The One Liner

Beyond the Night Terrors: Unveiling the Psychological and Physical Trigger

Your dreams are not always peaceful escapes; sometimes, they can turn into disturbing nightmares. REM, also called rapid eye movement sleep, is the phase when we dream. However, having nightmares can be distressing and can affect our mental health.

So, what causes nightmares?


You can have a nightmare due to various reasons such as drinking alcohol, taking drugs or medication. It interferes with the phase of dreaming, REM sleep. You just had a nightmare because your sleep cycle was disturbed or you didn’t get enough sleep.

Stress or posttraumatic stress disorder (PTSD) can also be leading factors that cause nightmares. All these ideas run through your mind and become scary and horrible dreams.

But once we understand completely why someone has had a nightmare, it can help us improve our quality of sleep.


In this article, you will understand what causes us to see nightmares in our sleep.

What leads to nightmares?

1. Use of medicines, drugs and alcohol

Alcohol can interfere with your sleep cycle by processing in your body throughout the night especially during REM sleep. REM sleep consolidates memory, processes emotions and produces dreams. Also, when you are drunk, you may wake up several times in a night without knowing it.

Some medications like antidepressants, antipsychotics and blood pressure medications interact with various neurotransmitter levels in the brain. These medications can have unexpected effects on your quality of sleep by causing difficulties in falling asleep or staying asleep while interrupting nature’s schedule of events concerning sleeping including dreaming patterns (REM). Medication-induced disruption in sleep stages can result in nightmares as a side effect.

Marijuana, cocaine, and amphetamines are all psychoactive drugs that have a direct effect on how the brain works. The overall disruption of sleep patterns caused by these drugs, combined with their psychoactive effects on the brain, dramatically increases the likelihood of having nightmares.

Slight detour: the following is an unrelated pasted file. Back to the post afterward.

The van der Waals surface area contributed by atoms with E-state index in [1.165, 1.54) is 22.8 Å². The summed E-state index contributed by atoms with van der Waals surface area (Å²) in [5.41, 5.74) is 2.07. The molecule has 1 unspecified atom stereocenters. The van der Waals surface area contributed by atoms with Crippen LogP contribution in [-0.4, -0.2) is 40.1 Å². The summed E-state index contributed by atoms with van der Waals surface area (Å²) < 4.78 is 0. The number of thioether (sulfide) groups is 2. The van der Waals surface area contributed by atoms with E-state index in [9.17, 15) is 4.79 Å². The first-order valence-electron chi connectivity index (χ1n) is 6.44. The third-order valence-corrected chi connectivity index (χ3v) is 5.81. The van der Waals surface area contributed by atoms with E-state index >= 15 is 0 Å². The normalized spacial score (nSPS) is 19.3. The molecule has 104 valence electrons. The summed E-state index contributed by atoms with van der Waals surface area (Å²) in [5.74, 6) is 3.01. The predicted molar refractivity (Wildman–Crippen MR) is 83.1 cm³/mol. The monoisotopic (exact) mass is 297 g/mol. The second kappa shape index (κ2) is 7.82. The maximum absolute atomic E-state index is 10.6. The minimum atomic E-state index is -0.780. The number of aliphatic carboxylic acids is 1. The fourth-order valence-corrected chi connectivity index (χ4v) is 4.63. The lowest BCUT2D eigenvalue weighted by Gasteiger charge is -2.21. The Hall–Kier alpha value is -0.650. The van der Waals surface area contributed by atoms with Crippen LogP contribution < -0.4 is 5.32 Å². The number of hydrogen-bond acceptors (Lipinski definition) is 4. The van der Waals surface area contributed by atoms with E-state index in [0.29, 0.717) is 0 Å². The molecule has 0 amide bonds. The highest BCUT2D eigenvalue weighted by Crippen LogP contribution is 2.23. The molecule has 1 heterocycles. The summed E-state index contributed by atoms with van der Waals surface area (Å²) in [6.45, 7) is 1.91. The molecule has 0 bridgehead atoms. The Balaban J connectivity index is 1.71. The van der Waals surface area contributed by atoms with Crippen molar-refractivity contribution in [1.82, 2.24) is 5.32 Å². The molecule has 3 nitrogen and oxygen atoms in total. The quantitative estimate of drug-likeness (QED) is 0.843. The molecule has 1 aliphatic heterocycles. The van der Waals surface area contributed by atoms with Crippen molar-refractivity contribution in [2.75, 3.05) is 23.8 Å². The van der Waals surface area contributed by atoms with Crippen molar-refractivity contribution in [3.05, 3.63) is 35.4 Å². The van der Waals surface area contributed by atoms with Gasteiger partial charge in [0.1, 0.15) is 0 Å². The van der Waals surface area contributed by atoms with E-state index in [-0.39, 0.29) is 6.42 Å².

2. Psychological disturbances

Anxiety disorders are characterised by excessive worry and intrusive thoughts, which can make it difficult to relax and sleep. Stress makes your body more alert. This “fight-flight” response can make it difficult to relax and enter a deep sleep.

Depression often disrupts sleep patterns, resulting in insomnia (difficulty falling asleep) or hypersomnia (excessive sleepiness). Both extremes can influence the quality of our dreams.

The hopelessness, worthlessness and sadness associated with depression can fill your dreams, leading to nightmares and depression.

3. Lack of sleep

Inadequate sleep or irregular sleep patterns can result in frequent nightmares. If the body does not have enough time to properly complete the sleep cycles it can cause disturbances including nightmares during the REM phase. REM sleep is important for cognitive processing and memory storage.

Sleep doesn’t relieve the anxiety and worry you carry all day. Lack of sleep can increase stress and anxiety in general and this can increase the chances of getting nightmares. Bad dreams can make you feel uncomfortable, further ruining your sleep.This disruption of sleep can contribute to insomnia, REM regression, and an increased risk of nightmares

4. Poor Sleep Environment

Our bodies naturally relax when we sleep. Extremely hot or cold weather disrupts this process, making it difficult to fall asleep properly. Sleeping in hot weather can cause sweating and nausea, leading to repeated awakenings and nightmares. Likewise, the cold environment can make it difficult to fall asleep and stay warm, disrupting sleep and causing nightmares. Inadequate ventilation in the room can cause difficulty in breathing, causing discomfort and disturbing normal sleep.

An uncomfortable mattress, an unstable pillow, or an old, worn-out bed can cause aches and pains throughout the night. This physical disorder prevents a person from going into deep sleep.Tossing and turning due to discomfort can further disrupt sleep and make it difficult to get a good night’s rest. 

 An unsupportive mattress or pillow can also cause misalignment of the spine, leading to pain and stiffness, disturbed sleep patterns and possible nightmares

5. Stress

Nightmares don’t always clearly indicate our stress. Our anxieties are represented in our dreams through symbolic language. For example, a nightmare of being chased by a monster is not really a monster. It can represent feeling overwhelmed by work deadlines, pressure to work, or constantly running out of time.

Anyone who is anxious about an upcoming exam dreams of forgetting everything in front of the class, only to relive the fear of public humiliation. The dream of any financially stressed person is to get lost in a maze with no way out, feeling lost and trapped in debt.

6. Past traumas

Exposure to a traumatic event leads to posttraumatic stress disorder (PTSD). One of the most common symptoms of PTSD is nightmares that explicitly or symbolically recreate the traumatic experience. These nightmares can be very disturbing and can seriously disrupt sleep. Your subconscious mind can transform your past traumas into nightmares and can disturb your sleep cycle. 


It is important to note that nightmares can sometimes be a symptom of a larger problem that requires professional help, especially if they are frequent, severe, or significantly interfere with your daily life. Seeking help from a health care provider or mental health professional can help address any causes of nightmares and explore appropriate treatment.

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